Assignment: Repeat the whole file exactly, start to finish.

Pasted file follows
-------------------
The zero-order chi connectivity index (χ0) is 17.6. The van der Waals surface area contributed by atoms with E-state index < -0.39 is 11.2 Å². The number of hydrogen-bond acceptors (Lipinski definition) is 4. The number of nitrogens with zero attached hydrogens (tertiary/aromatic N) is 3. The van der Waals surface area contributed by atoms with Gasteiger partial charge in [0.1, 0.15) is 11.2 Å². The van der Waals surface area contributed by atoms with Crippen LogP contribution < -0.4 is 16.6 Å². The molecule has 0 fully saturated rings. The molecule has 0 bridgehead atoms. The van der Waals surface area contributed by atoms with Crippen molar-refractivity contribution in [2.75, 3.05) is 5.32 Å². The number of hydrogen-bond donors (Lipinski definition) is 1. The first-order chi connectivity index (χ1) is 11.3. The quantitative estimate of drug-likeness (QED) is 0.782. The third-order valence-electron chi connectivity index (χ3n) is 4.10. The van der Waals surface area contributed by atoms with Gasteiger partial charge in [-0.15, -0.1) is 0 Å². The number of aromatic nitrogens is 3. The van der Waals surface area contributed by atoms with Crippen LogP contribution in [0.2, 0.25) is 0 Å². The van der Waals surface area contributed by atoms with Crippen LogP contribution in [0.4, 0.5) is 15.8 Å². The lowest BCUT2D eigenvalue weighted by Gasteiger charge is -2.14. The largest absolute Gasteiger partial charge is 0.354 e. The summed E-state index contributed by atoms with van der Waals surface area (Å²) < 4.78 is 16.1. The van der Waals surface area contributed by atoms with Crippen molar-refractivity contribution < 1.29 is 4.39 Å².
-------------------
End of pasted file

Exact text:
The zero-order chi connectivity index (χ0) is 17.6. The van der Waals surface area contributed by atoms with E-state index < -0.39 is 11.2 Å². The number of hydrogen-bond acceptors (Lipinski definition) is 4. The number of nitrogens with zero attached hydrogens (tertiary/aromatic N) is 3. The van der Waals surface area contributed by atoms with Gasteiger partial charge in [0.1, 0.15) is 11.2 Å². The van der Waals surface area contributed by atoms with Crippen LogP contribution < -0.4 is 16.6 Å². The molecule has 0 fully saturated rings. The molecule has 0 bridgehead atoms. The van der Waals surface area contributed by atoms with Crippen molar-refractivity contribution in [2.75, 3.05) is 5.32 Å². The number of hydrogen-bond donors (Lipinski definition) is 1. The first-order chi connectivity index (χ1) is 11.3. The quantitative estimate of drug-likeness (QED) is 0.782. The third-order valence-electron chi connectivity index (χ3n) is 4.10. The van der Waals surface area contributed by atoms with Gasteiger partial charge in [-0.15, -0.1) is 0 Å². The number of aromatic nitrogens is 3. The van der Waals surface area contributed by atoms with Crippen LogP contribution in [0.2, 0.25) is 0 Å². The van der Waals surface area contributed by atoms with Crippen LogP contribution in [0.4, 0.5) is 15.8 Å². The lowest BCUT2D eigenvalue weighted by Gasteiger charge is -2.14. The largest absolute Gasteiger partial charge is 0.354 e. The summed E-state index contributed by atoms with van der Waals surface area (Å²) < 4.78 is 16.1. The van der Waals surface area contributed by atoms with Crippen molar-refractivity contribution < 1.29 is 4.39 Å².